Whilst the detection of a monoclonal protein does not provide a definitive diagnosis of AL amyloidosis, it does provide supportive evidence of an underlying plasma cell dyscrasia. There are now numerous published studies comparing the diagnostic performance of sFLC and electrophoretic assays in screening for AL amyloidosis. A recent study compared diagnostic screening panels for identifying monoclonal gammopathy in patients suspected of having MM, AL amyloidosis and related monoclonal gammopathies . In 581 patients with a confirmed diagnosis of AL amyloidosis, the diagnostic sensitivity of the sFLC assays was 88.3%, which increased to 97.1% with the inclusion of sIFE (Figure 15.5). Importantly, addition of uIFE to the serum panel increased the sensitivity to 98.1% (representing an additional 6/581 patients), confirming that in only a minority of AL amyloidosis patients, monoclonal FLCs may be detected by urine studies alone (discussed in Section 15.3 below).
In a separate prospective study of 121 patients with biopsy-proven AL amyloidosis, the diagnostic sensitivity of the κ/λ sFLC ratio was 76% . In comparison, the diagnostic sensitivity of sIFE and uIFE was 96%. When AL amyloidosis patients were grouped according to monoclonal FLC type, the diagnostic sensitivity of the κ/λ sFLC ratio was significantly higher for κ clones than λ clones (97 vs 69% respectively), whereas the diagnostic sensitivity of sIFE was lower for κ clones than λ clones (60 vs 87%). The authors commented that this difference may be due to the formation of monoclonal κ FLC aggregates of variable size and electrophoretic mobility, resulting in the absence of a detectable monoclonal protein band by serum electrophoresis. They concluded that the diagnosis of AL amyloidosis should not rely on a single test, and that a screening algorithm comprising serum and urine IFE in combination with the κ/λ sFLC ratio had 100% diagnostic sensitivity for AL amyloidosis.
Previous studies on the diagnostic performance of the κ/λ sFLC ratio in AL amyloidosis reported a diagnostic sensitivity ranging from 75% to 98% . In the first published study of 262 AL amyloidosis patients at the National Amyloidosis Centre, London, the κ/λ sFLC ratio was associated with a greater diagnostic sensitivity than the combination of serum or urine IFE (98% vs 79%)  (Figure 15.6). This observation has been supported by some studies  but not by others . However, in all published studies to date, sFLC analysis has proven to be an important complementary technique to IFE for screening for monoclonal gammopathy in patients with suspected AL amyloidosis. This is now reflected in guidelines from the International Myeloma Working Group (IMWG), which recommend a combination of sFLC analysis and immunofixation of serum and urine to screen for AL amyloidosis (Section 25.2) . International guidelines also recommend that serial sFLC measurement should be routinely performed in patients with AL amyloidosis (see Sections 25.2 and 15.6).
Clinical case history No 5
|Clinical case history No 5. AL amyloidosis identified by FLC analysis when electrophoretic tests were doubtful .|
A 40-year-old woman, with spontaneous bruises, asthenia, abdominal pains and a possible cardiomyopathy, was investigated for suspicion of AL amyloidosis. Abdominal fat biopsy showed Congo Red positivity. SPE showed hypogammaglobulinaemia but no monoclonal proteins.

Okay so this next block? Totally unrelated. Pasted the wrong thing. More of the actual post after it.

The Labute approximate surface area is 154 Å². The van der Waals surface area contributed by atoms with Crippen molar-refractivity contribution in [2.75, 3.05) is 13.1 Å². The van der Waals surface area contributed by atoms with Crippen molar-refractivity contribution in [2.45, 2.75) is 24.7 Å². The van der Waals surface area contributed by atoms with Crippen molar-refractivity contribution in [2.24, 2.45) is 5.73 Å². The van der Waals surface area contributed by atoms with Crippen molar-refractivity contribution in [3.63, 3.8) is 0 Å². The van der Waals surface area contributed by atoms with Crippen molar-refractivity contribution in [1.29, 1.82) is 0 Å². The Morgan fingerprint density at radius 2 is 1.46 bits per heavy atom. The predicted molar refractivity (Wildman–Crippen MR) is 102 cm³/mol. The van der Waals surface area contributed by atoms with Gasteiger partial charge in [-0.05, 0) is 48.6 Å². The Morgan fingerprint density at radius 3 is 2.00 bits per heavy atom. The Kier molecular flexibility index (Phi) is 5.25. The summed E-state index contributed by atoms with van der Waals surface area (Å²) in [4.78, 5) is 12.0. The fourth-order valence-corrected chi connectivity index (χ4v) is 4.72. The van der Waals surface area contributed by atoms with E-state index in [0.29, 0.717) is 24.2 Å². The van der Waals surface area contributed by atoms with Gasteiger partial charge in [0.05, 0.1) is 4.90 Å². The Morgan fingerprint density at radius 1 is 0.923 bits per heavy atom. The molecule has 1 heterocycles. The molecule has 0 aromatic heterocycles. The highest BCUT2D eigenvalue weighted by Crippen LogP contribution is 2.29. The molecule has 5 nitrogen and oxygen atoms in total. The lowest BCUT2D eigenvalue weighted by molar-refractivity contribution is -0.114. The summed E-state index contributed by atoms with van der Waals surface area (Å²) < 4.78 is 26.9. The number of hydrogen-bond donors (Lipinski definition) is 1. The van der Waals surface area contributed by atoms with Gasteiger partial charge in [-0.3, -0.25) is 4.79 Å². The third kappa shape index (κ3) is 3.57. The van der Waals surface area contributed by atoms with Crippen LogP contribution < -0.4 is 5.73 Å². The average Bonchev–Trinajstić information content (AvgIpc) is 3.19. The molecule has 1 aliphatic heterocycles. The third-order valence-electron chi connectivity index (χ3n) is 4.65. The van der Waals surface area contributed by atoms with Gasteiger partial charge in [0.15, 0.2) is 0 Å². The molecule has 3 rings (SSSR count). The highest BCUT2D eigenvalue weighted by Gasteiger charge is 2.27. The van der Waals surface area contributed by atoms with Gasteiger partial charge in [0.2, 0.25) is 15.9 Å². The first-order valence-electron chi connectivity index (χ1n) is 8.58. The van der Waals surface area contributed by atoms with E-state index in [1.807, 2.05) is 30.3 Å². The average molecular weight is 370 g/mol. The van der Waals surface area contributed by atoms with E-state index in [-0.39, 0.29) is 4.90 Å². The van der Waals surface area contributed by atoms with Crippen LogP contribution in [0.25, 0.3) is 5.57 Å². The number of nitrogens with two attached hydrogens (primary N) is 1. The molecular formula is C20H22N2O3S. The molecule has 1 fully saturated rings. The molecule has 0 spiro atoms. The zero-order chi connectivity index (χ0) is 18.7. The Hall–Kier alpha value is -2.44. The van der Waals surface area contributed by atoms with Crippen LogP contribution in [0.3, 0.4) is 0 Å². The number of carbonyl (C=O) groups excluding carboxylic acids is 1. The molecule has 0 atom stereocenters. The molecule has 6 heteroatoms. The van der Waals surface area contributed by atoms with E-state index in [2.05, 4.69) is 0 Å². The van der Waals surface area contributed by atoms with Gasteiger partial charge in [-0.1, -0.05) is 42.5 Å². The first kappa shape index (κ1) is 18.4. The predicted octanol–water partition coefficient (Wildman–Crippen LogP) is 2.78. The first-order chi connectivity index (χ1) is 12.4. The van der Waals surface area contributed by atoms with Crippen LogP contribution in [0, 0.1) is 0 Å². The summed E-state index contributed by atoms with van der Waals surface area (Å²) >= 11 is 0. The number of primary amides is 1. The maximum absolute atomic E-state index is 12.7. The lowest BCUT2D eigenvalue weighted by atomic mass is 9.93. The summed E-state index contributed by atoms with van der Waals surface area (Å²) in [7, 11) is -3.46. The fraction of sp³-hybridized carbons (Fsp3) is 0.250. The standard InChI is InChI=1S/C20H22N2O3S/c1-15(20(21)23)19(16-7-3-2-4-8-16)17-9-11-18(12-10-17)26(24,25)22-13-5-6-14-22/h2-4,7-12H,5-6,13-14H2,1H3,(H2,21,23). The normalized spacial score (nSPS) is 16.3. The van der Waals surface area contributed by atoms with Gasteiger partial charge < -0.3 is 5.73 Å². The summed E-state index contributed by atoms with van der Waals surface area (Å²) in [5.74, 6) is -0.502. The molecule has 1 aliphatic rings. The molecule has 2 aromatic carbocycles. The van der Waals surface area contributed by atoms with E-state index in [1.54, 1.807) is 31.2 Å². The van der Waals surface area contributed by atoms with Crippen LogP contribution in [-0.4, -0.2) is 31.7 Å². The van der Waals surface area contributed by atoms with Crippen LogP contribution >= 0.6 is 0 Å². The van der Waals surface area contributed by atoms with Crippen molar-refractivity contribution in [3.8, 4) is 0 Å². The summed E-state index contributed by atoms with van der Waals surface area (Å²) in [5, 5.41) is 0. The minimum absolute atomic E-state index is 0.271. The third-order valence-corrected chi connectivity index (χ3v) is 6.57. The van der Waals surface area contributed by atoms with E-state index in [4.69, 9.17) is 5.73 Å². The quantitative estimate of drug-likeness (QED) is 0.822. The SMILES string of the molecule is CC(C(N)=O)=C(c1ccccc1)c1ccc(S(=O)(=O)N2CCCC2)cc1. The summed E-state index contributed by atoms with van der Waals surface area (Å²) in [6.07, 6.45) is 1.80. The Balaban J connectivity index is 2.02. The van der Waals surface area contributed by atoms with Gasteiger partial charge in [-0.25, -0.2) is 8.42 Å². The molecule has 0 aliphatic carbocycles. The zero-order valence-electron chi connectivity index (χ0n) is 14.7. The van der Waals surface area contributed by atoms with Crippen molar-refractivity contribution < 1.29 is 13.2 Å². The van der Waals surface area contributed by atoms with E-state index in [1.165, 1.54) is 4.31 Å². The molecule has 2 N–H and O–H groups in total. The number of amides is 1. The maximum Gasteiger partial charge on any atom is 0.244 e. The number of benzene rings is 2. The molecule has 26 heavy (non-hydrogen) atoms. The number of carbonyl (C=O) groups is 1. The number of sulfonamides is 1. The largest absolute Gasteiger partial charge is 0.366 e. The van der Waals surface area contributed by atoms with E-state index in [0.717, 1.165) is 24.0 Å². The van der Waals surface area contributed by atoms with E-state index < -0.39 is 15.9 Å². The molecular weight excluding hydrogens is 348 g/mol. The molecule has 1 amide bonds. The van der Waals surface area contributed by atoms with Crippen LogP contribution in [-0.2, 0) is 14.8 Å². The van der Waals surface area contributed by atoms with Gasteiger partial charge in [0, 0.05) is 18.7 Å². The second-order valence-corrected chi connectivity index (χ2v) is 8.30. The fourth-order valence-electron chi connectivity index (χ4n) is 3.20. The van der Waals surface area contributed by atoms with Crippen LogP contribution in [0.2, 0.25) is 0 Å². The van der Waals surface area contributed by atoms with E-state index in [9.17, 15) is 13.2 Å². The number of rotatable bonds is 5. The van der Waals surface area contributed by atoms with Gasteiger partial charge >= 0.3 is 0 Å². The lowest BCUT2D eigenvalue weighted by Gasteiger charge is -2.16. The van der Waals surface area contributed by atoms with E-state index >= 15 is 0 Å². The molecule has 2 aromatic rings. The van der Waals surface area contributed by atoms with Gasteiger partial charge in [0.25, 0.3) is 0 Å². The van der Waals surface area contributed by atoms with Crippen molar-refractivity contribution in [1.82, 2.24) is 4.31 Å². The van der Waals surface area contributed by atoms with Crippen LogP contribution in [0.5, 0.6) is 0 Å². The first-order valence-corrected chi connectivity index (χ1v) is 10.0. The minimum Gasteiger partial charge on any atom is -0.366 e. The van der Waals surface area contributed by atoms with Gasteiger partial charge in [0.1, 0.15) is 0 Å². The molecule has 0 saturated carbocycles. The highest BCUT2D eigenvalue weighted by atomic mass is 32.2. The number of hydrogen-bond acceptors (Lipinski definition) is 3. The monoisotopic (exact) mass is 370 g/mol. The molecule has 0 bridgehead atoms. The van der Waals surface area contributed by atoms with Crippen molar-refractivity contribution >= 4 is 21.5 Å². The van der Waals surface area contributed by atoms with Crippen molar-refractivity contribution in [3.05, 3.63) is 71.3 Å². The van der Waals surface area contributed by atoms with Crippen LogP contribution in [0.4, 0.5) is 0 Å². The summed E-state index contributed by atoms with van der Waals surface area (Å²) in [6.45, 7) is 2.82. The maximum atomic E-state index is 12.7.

IFE showed a weak λ band without a corresponding intact immunoglobulin (Figure 15.7). A weak λ arc was also visible by serum immunoelectrophoresis. Quantitative immunoglobulin measurements were: IgG 4.9 g/L; IgA 1.02 g/L and IgM 0.32 g/L indicating hypogammaglobulinaemia. sFLC analysis showed: κ 7.8 mg/L; λ 210 mg/L and κ/λ ratio 0.04.
Nephelometric FLC quantification was therefore clearly abnormal and provided a measurable parameter for subsequent disease monitoring. In contrast, FLCs were barely detectable by conventional electrophoretic assays.
Figure 15.7. Clinical Case history No 5. SPE scan and IFE of the patient’s serum. A weak λ band is visible. (Courtesy of Dr Lucile Musset).
15.3. Discordant results in AL amyloidosis
For a proportion of patients with AL amyloidosis, sFLCs may be undetectable by sFLC analysis at diagnosis. Three possible scenarios are discussed below.
A. Monoclonal FLCs detectable in the urine by IFE but undetectable by sFLC immunoassay
sFLC analysis is generally more sensitive than urine electrophoresis for indicating the presence of monoclonal FLCs. This advantage is dependent upon efficient renal reabsorption of FLCs (see Section 3.4). Nevertheless, small amounts of monoclonal FLCs have been identified in the urine of some patients with normal sFLC ratios. This is discussed further in the section below. When comparing serum and urine results, it is essential to ensure that the samples were taken at the same time point. If there is a significant time delay between the collection of serum and urine samples, any observed difference may simply reflect response to treatment or disease progression.
The phenomenon of discordant sFLC and urine IFE results was studied in a cohort of 219 AL amyloidosis patients attending clinics at the National Amyloidosis Centre, London . Of these patients, 56 had abnormal sFLC ratios and monoclonal FLC detected in the urine; 52 had abnormal sFLC ratios but urine negative by IFE, and 16 had small monoclonal bands detected by uIFE but sFLC ratios within the normal range. Of this latter group, 12/16 had nephrotic-range proteinuria (>3g/day), so saturation of protein reabsorption by albumin and other proteins could explain the increased passage of FLCs into their urine. For the other 4/16 patients, other mechanisms must have been responsible. All 4 of these patients had sFLC ratios biased towards the tumour light chain (0.30, 0.34 and 0.49 for λ patients and 1.61 for the κ patient).